Dim Sum is one of my all time favorite meal experiences. I’ve been going for brunch for years, but still nowhere near as much as I would like. Chau Chow City in Chinatown (not to be confused with Chau Chow in Dorchester, MA, which is unrelated) is one of my favorite places to get dim sum. I love it so much that I even started making steamed shrimp shumai dumplings at home (click for the recipe).
A meal at a traditional dim sum restaurant is not only delicious, but it’s also fun, affordable, and a unique experience. My first time going to dim sum left me dizzy from all of the carts pushed around us and my friend ordering items more quickly than I could process. A couple of visits later and I was a pro at ordering myself. The meal pictured below was my brother’s first time having dim sum as well as a few other friends (the morning after my bachelor party) and it was their turn to get stunned. Regardless of the initial shock, everyone leaves feeling full and satisfied as long as they are up for something a little different.
Chau Chow City
83 Essex St.
Boston, MA 02111
Tel: (617) 338-8158
Dim Sum Hours: Daily, 8:00AM – 3:30PM
Service and Atmosphere
Like many traditional dim sum restaurants, the food is shuttled around on carts by servers making the rounds. Yes, there are menus and some other items you can order that way, but I never bother with the menu. Sticking to the carts is the way to go (if you go to a dim sum restaurant that doesn’t have carts, just leave). The servers sometimes speak English, but they often don’t and they can come off as a little brusk. Nonetheless, don’t worry! Grunting and pointing at what you want is perfectly acceptable. Think of the carts as a picture menu with no words. Also, feel free to waive away carts that you don’t want anything from. It’s all part of the fun though!
The dim sum at Chau Chow City is pretty excellent overall and the prices are very affordable. Newcomers can find the process of ordering food a little intimidating, but once you know what to do, it’s all fun after that. Below are my top recommendations for dim sum items. See the cheat sheet pictures below to get a sense of what each item looks like. You’ll notice in the pictures that my friends have their hands in the photos because waiting even 1/1000 of a second for a picture is too long with that much delicious food in front of you!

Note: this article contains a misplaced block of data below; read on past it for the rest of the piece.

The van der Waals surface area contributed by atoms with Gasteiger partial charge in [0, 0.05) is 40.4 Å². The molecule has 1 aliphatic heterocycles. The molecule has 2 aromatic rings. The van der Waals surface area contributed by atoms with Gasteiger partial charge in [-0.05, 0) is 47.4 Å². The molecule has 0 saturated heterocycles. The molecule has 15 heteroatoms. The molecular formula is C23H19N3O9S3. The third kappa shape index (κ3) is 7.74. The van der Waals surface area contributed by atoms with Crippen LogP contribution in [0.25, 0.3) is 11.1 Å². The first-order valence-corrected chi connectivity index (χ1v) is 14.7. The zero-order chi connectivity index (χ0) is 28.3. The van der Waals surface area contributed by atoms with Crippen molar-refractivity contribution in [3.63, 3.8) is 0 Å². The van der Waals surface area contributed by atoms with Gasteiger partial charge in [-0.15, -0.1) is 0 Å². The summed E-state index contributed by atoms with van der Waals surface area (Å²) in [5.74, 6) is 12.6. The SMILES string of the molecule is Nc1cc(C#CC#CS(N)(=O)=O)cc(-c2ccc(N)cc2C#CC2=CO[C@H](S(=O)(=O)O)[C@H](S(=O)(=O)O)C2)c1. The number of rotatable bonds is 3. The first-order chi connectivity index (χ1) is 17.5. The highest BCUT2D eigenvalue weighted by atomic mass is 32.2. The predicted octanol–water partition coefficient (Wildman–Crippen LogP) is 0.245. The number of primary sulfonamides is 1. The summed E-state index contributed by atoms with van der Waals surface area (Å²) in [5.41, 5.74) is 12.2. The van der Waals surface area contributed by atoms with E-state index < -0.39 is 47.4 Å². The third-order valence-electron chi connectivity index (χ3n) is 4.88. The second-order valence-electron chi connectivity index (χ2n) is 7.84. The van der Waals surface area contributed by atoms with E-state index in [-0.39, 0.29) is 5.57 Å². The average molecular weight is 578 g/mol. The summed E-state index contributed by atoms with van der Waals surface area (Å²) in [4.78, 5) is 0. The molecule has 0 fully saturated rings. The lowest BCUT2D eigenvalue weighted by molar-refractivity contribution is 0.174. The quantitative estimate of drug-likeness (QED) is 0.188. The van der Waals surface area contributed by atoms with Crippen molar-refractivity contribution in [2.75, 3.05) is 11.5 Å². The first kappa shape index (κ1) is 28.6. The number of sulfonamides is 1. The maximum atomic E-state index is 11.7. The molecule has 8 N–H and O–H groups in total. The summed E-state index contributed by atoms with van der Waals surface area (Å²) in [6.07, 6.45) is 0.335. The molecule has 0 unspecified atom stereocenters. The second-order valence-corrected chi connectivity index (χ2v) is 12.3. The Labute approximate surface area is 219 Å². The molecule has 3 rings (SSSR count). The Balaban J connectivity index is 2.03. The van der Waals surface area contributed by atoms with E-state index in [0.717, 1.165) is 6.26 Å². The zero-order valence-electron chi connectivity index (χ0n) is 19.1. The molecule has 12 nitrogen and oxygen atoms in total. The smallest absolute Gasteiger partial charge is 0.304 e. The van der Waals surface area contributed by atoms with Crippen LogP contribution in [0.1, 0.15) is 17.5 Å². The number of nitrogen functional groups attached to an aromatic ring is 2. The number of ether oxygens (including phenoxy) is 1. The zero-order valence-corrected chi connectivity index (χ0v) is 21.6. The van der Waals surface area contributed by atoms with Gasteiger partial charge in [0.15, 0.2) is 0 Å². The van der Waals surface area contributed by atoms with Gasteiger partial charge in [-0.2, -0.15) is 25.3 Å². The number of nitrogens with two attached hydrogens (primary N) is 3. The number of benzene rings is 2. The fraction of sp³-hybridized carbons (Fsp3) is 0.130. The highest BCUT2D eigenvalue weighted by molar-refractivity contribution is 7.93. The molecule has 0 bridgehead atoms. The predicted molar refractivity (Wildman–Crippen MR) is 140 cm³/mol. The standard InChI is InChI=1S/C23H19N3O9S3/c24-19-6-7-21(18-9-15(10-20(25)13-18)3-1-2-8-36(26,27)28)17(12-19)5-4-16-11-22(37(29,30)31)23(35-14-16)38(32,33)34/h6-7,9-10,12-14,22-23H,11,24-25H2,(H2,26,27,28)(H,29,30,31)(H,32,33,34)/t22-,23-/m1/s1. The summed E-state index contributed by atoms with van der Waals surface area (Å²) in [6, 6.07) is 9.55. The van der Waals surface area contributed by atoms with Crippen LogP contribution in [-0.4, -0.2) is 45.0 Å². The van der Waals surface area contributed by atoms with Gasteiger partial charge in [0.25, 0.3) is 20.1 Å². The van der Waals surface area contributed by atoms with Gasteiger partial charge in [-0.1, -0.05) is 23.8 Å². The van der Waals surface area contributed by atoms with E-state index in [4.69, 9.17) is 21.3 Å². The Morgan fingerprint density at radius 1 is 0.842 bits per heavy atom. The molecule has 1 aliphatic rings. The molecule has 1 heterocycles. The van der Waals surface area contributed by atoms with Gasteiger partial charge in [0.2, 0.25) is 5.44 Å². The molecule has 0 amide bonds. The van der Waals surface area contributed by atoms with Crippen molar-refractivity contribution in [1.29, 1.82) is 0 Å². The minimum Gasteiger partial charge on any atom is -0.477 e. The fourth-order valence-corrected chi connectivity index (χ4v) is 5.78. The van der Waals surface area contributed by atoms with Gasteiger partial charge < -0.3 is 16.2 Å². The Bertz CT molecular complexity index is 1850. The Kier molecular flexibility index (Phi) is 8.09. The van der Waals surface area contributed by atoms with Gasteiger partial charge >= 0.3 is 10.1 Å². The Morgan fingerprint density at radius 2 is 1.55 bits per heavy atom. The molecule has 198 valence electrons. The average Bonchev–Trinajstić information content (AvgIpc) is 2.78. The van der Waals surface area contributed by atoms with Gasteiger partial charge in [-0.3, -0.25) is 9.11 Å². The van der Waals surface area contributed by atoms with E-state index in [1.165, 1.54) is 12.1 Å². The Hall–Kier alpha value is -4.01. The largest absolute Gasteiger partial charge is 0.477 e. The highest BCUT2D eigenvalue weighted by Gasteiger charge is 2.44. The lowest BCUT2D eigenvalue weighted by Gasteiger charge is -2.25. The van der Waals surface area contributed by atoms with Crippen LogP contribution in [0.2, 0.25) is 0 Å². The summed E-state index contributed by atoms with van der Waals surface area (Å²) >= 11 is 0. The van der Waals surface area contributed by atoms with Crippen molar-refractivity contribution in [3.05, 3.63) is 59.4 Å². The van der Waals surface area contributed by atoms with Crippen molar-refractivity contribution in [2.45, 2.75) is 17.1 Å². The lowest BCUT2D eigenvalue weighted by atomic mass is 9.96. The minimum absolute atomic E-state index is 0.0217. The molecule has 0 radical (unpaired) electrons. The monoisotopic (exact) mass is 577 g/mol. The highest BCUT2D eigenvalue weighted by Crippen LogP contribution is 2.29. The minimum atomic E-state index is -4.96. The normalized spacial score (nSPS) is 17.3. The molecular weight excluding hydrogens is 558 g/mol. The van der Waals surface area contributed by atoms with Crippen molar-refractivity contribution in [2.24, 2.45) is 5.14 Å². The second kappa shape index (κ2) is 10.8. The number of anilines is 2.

Shrimp Shumai Dumplings – These shrimp dumplings are my favorite items to get from any dim sum place and the touchstone by which I judge the restaurant. It is very easy to tell when these are made from frozen packages or made fresh in-house. The frozen stuff is usually small, flat on one or two sides, and tastes more like celery or bean sprouts than actual shrimp or pork. Chau Chow City has the good stuff. These steamed dumplings are practically all shrimp and taste wonderful.
Pork and Shrimp Shumai Dumplings with Flying Fish Roe – These pork and shrimp combination dumplings are my second favorite item on the menu. Once again, it’s pretty easy to tell if they are made fresh or frozen. The fresh ones come in a steamed yellow wrapper that is open at the top and almost bursting with filling and sometimes topped with mild flying fish roe.
Scallop or Lobster Shumai – At Chau Chow, the scallops and lobster dumplings actually contain legitimate pieces of seafood. This isn’t some mystery meat dumpling and the quality shows.
Taro Cakes – A crispy outside and a hot soft inside are signs of a good taro cake. These often contain little bits of shrimp or pork inside and come served with a side of dark, sweet sauce.
Sticky Rice Wrapped in Lotus Leaves – If you love fried rice, then the sticky rice in lotus leaves is right up your alley. It is steamed in the leaves and forms a thick ball of rice that is flavored with Chinese sausage, pork, and other delicious items. Unwrapping this little treasure is always fun. Don’t eat the outside wrapping though!
Tripe – This isn’t for everyone, but I personally love tripe done right. What is tripe you ask? Well it’s the stomach or intestine of an animal (in this case beef). The tripe at Chau Chow is mild, clean, as well as flavored with ginger and scallions. It’s not a strong flavor and is mostly a texture food that is a bit like chewy calamari.
BBQ Pork in Bean Curd Wrappers – Another steamed dumpling-like item is the bbq pork in bean curd wrappers. The pork is tender and mildly sweet, while the bean curd is soft and offers a different texture from the other dumpling wrappers.
Pork Buns – Some people love pork buns, which are steamed rice flour stuffed with BBQ pork. Personally, the big puffy rice flour bun is a little too doughy and bland for me, but I will say that Chau Chow City actually puts a nice amount of pork inside. Some places skimp on the filling so you just end up with a mouthful of steamed rice flour, but for the bun lovers out there, this is a good option.
Miscellaneous Fried Items – Again, this is my personal preference, but other than the taro cakes, I don’t really recommend any fried items at dim sum. That doesn’t mean that there aren’t some good items, but the stars of the show for me are the steamed dumplings. I almost always have a friend who wants to try a fried item and who is usually disappointed when comparing the fried stuff to the delicious, fresh, steamed items.
Highly recommended as one of the best (if not the best) dim sum in Boston’s Chinatown. I’ve been going here for dim sum only for years and never leave unsatisfied. Go mostly for the steamed items and you can’t go wrong.